Calvert Cliffs Nuclear Power Plant, Inc. (CCNPPI, the licensee) is the holder of Renewed Facility Operating License Nos. DPR-53 and DPR-69 which authorize operation of the Calvert Cliffs Nuclear Power Plant, Unit Nos. 1 and 2 (CCNPP). The licenses provide, among other things, that the facility is subject to all rules, regulations, and orders of the U.S. Nuclear Regulatory Commission (NRC, the Commission) now or hereafter in effect.
The facility consists of two pressurized-water reactors located in Calvert County, Maryland.
Title 10 of the Code of Federal Regulations (10 CFR) Part 50, Appendix G, requires that pressure-temperature (P-T) limits be established for reactor pressure vessels (RPVs) for normal operating and hydrostatic or leak rate testing conditions. Specifically, 10 CFR part 50, Appendix G states, “The appropriate requirements on both the pressure-temperature limits and the minimum permissible temperature must be met for all conditions.” Appendix G of 10 CFR Part 50 also states that the “P-T limits identified as “ASME [American Society of Mechanical Engineers] Appendix G limits” in Table 1 require that the limits must be at least as conservative as limits obtained by Start Printed Page 13354following the methods of analysis and the margins of safety of Appendix G of Section XI of the ASME Code.” Section XI of the ASME Code, Appendix G, Figure G-2210-1 specifies a Kla fracture toughness curve for reactor vessel materials in determining P-T limits.
To address provisions of a proposed license amendment to the Technical Specification P-T limits for CCNPP, the licensee requested, in its submittal of September 14, 2000, that the NRC staff exempt CCNPP from application of specific requirements of 10 CFR Part 50, Section 50.60(a) and Appendix G, and substitute use of ASME Code Case N-640. Code Case N-640 permits the use of an alternate reference fracture toughness (Klc fracture toughness curve instead of Kla fracture toughness curve) for reactor vessel materials in determining the P-T limits. Since the Klc fracture toughness curve shown in ASME Section XI, Appendix A, Figure A-2200-1 (the Klc fracture toughness curve, Klc curve) provides greater allowable fracture toughness than the corresponding Kla fracture toughness curve of ASME Section XI, Appendix G, Figure G-2210-1 (the Kla fracture toughness curve, Kla curve), using Code Case N-640 for establishing the P-T limits would be less conservative than the methodology currently endorsed by 10 CFR Part 50, Appendix G, and, therefore, an exemption to apply the Code Case would also be required by 10 CFR 50.60.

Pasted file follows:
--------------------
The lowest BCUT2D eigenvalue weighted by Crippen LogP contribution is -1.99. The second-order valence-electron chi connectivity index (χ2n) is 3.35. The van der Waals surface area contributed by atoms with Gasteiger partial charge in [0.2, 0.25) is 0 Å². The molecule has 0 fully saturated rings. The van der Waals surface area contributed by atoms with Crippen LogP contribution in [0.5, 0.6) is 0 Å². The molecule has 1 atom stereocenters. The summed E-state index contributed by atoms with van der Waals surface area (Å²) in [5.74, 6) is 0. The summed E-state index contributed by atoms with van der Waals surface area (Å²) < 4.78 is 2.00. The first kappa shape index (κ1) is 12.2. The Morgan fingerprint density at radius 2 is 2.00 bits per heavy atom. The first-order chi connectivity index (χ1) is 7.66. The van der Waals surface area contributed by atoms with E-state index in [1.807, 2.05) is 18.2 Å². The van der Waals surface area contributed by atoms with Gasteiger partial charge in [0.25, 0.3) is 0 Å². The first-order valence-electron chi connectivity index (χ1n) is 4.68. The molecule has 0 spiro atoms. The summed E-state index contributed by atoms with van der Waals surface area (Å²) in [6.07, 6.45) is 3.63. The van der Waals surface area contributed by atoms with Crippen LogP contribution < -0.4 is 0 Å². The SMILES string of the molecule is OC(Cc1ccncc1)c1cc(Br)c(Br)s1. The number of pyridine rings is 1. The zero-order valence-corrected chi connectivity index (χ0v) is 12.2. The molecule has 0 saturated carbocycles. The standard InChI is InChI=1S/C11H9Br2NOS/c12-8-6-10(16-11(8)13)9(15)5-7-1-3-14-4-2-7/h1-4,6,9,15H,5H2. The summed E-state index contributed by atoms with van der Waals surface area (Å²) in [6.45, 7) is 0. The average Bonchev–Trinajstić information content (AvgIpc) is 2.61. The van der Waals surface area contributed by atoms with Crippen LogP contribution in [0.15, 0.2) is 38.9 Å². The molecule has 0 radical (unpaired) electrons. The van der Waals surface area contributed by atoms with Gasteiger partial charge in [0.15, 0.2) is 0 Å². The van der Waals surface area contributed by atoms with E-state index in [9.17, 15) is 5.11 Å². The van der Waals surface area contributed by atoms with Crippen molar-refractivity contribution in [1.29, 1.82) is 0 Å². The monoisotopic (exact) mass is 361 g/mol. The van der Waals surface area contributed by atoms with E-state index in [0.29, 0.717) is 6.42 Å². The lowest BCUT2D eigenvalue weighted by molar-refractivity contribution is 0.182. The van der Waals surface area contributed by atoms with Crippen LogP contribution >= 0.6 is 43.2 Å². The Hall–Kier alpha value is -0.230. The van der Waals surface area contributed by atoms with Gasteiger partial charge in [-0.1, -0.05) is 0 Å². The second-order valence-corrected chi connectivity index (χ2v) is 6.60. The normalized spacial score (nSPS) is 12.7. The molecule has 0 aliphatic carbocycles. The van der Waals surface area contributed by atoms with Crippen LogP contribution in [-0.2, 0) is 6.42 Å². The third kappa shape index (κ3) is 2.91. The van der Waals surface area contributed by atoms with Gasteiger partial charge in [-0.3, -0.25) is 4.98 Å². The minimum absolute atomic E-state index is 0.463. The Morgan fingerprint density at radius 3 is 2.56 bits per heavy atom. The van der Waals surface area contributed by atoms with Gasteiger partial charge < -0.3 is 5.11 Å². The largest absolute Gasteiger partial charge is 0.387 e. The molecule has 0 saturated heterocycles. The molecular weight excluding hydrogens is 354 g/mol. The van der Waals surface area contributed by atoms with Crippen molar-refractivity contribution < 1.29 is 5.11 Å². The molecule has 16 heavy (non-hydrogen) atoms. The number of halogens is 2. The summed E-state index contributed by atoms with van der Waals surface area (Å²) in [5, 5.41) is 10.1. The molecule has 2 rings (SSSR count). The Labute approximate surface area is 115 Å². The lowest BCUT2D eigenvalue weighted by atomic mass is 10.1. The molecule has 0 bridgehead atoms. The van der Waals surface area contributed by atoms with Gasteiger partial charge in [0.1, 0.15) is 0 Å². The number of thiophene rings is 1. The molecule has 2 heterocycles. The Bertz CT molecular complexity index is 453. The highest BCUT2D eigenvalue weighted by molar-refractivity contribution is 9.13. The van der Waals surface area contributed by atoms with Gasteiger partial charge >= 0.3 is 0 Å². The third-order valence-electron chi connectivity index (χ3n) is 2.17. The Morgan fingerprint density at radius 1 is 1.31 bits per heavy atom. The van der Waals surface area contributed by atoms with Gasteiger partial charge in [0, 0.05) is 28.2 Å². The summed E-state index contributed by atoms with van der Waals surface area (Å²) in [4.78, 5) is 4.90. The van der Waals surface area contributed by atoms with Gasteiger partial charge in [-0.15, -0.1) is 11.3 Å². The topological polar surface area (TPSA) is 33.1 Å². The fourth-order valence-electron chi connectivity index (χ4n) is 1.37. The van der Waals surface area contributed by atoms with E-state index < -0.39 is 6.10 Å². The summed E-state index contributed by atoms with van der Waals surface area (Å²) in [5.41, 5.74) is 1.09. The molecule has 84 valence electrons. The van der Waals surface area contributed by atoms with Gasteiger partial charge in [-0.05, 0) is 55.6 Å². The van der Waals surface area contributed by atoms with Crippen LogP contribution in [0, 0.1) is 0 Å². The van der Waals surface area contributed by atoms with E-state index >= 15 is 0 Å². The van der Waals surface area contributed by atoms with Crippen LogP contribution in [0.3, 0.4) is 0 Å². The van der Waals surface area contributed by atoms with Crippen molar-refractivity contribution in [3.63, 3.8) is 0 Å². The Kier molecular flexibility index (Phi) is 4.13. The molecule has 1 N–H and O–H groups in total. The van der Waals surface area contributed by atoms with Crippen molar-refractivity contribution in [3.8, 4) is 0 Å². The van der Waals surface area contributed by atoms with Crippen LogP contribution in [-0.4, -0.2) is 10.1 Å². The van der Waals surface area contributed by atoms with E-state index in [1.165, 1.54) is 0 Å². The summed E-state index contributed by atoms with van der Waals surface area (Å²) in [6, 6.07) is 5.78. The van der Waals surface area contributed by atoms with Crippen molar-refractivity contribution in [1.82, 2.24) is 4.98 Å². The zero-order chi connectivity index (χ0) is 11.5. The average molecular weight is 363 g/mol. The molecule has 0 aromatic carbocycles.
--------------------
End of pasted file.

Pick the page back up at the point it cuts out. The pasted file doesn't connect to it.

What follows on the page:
Code Case N-640 (Formerly Code Case N-626)
The licensee has proposed an exemption to allow use of ASME Code Case N-640 in conjunction with ASME Section XI, 10 CFR 50.60(a) and 10 CFR part 50, Appendix G, to determine P-T limits. These revised P-T limits have been developed using the Klc fracture toughness curve, in lieu of the Kla fracture toughness curve, as the lower bound for fracture toughness.
Use of the Klc curve in determining the lower bound fracture toughness in the development of P-T operating limits curve is more technically correct than use of the Kla curve since the rate of loading during a heatup or cooldown is slow and is more representative of a static condition than a dynamic condition. The Klc curve appropriately implements the use of static initiation fracture toughness behavior to evaluate the controlled heatup and cooldown process of a reactor vessel. The NRC staff has required use of the initial conservatism of the Kla curve since 1974 when the curve was codified. This initial conservatism was necessary due to the limited knowledge of RPV materials. Since 1974, additional knowledge has been gained about RPV materials which demonstrates that the lower bound on fracture toughness provided by the Kla curve is well beyond the margin of safety required to protect the public health and safety from potential RPV failure. In addition, P-T curves based on the Klc curve will enhance overall plant safety by opening the P-T operating window with the greatest safety benefit in the region of low temperature operations.